Court room before the start of the trial of Abdelkader Merah
Court room before the start of the trial of Abdelkader MerahReuters

Prosecutors in the trial of the brother of the Islamist radical who shot dead seven people including three Jewish children in southwest France in 2012 called Monday for him to be jailed for life.

Abdelkader Merah should be ineligible for parole for 22 years, prosecutor Naima Rudloff told the court as the trial that began on October 2 reached its final phase.

He was accused of knowingly facilitating his brother Mohamed Merah's attack on a Jewish school in Toulouse in which a rabbi, two of the rabbi's children aged three and five and an eight-year-old girl were killed.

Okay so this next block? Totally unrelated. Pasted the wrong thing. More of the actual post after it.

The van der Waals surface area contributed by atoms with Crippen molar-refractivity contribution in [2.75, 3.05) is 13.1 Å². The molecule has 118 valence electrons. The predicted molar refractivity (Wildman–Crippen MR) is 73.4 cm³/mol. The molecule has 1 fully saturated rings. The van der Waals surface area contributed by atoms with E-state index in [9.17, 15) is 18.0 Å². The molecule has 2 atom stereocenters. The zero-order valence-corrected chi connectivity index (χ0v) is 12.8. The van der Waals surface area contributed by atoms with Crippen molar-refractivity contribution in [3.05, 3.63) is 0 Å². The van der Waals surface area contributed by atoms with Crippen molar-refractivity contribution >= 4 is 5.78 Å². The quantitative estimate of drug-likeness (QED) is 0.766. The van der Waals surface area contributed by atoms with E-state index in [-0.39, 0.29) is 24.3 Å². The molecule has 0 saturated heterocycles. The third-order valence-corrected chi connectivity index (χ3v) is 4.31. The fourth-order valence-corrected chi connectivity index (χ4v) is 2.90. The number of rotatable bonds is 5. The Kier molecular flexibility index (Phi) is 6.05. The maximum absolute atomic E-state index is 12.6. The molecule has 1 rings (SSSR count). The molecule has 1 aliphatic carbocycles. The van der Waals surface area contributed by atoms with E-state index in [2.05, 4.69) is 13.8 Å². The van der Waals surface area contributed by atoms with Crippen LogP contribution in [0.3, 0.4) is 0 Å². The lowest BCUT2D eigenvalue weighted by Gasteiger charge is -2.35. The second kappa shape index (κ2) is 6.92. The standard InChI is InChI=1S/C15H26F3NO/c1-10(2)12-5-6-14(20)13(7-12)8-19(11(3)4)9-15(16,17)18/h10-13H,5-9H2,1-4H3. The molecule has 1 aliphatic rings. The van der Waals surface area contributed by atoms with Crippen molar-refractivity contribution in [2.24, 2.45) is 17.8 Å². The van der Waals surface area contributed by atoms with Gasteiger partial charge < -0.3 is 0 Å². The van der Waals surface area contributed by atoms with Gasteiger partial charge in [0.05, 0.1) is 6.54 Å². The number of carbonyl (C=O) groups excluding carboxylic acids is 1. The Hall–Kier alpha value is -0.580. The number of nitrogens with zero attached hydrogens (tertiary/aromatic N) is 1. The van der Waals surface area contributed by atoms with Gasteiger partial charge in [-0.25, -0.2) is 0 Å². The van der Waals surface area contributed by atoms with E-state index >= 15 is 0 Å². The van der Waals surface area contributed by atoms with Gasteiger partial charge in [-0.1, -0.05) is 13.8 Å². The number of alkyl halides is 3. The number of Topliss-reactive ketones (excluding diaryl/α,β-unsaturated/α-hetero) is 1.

The attack, which Merah carried out in the name of Al-Qaeda, was the deadliest on Jews in France in three decades and the first of a wave of violence by homegrown jihadists.

Over the course of his nine-day killing spree, he also shot dead three soldiers based in the nearby garrison town of Montauban before police killed him after a 32-hour siege of his home.

Abdelkader was charged with helping Mohamed, 23 at the time, to steal the motor scooter and jacket he used during the killing spree.

Abdelkader was also accused of belonging to an offshoot of Al-Qaeda and following the group's "teachings and operational advice".

Rudloff said a second defendant, Fettah Malki, also charged with complicity, should get 20 years behind bars.

The 34-year-old was accused of supplying Mohamed Merah with a machine pistol, ammunition and a bullet-proof vest.

A verdict is expected Thursday.